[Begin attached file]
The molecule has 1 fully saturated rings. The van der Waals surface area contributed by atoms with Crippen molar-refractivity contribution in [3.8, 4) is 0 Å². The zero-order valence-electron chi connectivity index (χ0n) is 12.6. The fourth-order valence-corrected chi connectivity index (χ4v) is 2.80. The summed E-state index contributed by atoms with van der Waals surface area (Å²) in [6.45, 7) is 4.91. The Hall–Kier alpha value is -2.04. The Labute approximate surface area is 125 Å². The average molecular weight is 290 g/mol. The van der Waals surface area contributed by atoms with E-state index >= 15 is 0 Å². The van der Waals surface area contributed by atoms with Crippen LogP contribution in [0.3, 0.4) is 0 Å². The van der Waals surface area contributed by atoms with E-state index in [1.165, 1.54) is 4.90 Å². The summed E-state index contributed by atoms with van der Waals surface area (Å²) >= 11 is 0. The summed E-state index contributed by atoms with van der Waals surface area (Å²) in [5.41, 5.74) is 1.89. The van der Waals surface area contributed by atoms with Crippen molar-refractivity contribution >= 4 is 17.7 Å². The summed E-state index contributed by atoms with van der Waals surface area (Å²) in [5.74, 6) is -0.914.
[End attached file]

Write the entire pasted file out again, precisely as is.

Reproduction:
The molecule has 1 fully saturated rings. The van der Waals surface area contributed by atoms with Crippen molar-refractivity contribution in [3.8, 4) is 0 Å². The zero-order valence-electron chi connectivity index (χ0n) is 12.6. The fourth-order valence-corrected chi connectivity index (χ4v) is 2.80. The summed E-state index contributed by atoms with van der Waals surface area (Å²) in [6.45, 7) is 4.91. The Hall–Kier alpha value is -2.04. The Labute approximate surface area is 125 Å². The average molecular weight is 290 g/mol. The van der Waals surface area contributed by atoms with E-state index >= 15 is 0 Å². The van der Waals surface area contributed by atoms with Crippen LogP contribution in [0.3, 0.4) is 0 Å². The van der Waals surface area contributed by atoms with E-state index in [1.165, 1.54) is 4.90 Å². The summed E-state index contributed by atoms with van der Waals surface area (Å²) >= 11 is 0. The summed E-state index contributed by atoms with van der Waals surface area (Å²) in [5.41, 5.74) is 1.89. The van der Waals surface area contributed by atoms with Crippen molar-refractivity contribution >= 4 is 17.7 Å². The summed E-state index contributed by atoms with van der Waals surface area (Å²) in [5.74, 6) is -0.914.